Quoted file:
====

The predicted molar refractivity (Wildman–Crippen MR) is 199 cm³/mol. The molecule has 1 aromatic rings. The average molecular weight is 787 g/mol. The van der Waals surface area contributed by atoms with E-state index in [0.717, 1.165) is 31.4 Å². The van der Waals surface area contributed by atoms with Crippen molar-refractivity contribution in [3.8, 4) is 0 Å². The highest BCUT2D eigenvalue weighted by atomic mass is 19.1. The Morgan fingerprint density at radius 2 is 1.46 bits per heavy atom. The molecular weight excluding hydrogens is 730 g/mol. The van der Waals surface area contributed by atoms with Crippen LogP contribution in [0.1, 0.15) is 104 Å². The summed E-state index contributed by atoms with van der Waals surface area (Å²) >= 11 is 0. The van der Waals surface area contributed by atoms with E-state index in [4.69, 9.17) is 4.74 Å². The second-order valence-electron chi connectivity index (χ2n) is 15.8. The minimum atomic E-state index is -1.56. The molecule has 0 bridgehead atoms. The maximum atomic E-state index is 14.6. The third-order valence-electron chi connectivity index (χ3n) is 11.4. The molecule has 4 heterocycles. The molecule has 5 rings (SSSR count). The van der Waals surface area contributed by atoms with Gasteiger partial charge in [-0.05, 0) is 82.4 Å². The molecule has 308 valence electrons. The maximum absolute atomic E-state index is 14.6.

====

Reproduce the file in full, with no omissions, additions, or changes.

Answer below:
The predicted molar refractivity (Wildman–Crippen MR) is 199 cm³/mol. The molecule has 1 aromatic rings. The average molecular weight is 787 g/mol. The van der Waals surface area contributed by atoms with E-state index in [0.717, 1.165) is 31.4 Å². The van der Waals surface area contributed by atoms with Crippen molar-refractivity contribution in [3.8, 4) is 0 Å². The highest BCUT2D eigenvalue weighted by atomic mass is 19.1. The Morgan fingerprint density at radius 2 is 1.46 bits per heavy atom. The molecular weight excluding hydrogens is 730 g/mol. The van der Waals surface area contributed by atoms with Crippen LogP contribution in [0.1, 0.15) is 104 Å². The summed E-state index contributed by atoms with van der Waals surface area (Å²) >= 11 is 0. The van der Waals surface area contributed by atoms with E-state index in [4.69, 9.17) is 4.74 Å². The second-order valence-electron chi connectivity index (χ2n) is 15.8. The minimum atomic E-state index is -1.56. The molecule has 0 bridgehead atoms. The maximum atomic E-state index is 14.6. The third-order valence-electron chi connectivity index (χ3n) is 11.4. The molecule has 4 heterocycles. The molecule has 5 rings (SSSR count). The van der Waals surface area contributed by atoms with Gasteiger partial charge in [-0.05, 0) is 82.4 Å². The molecule has 308 valence electrons. The maximum absolute atomic E-state index is 14.6.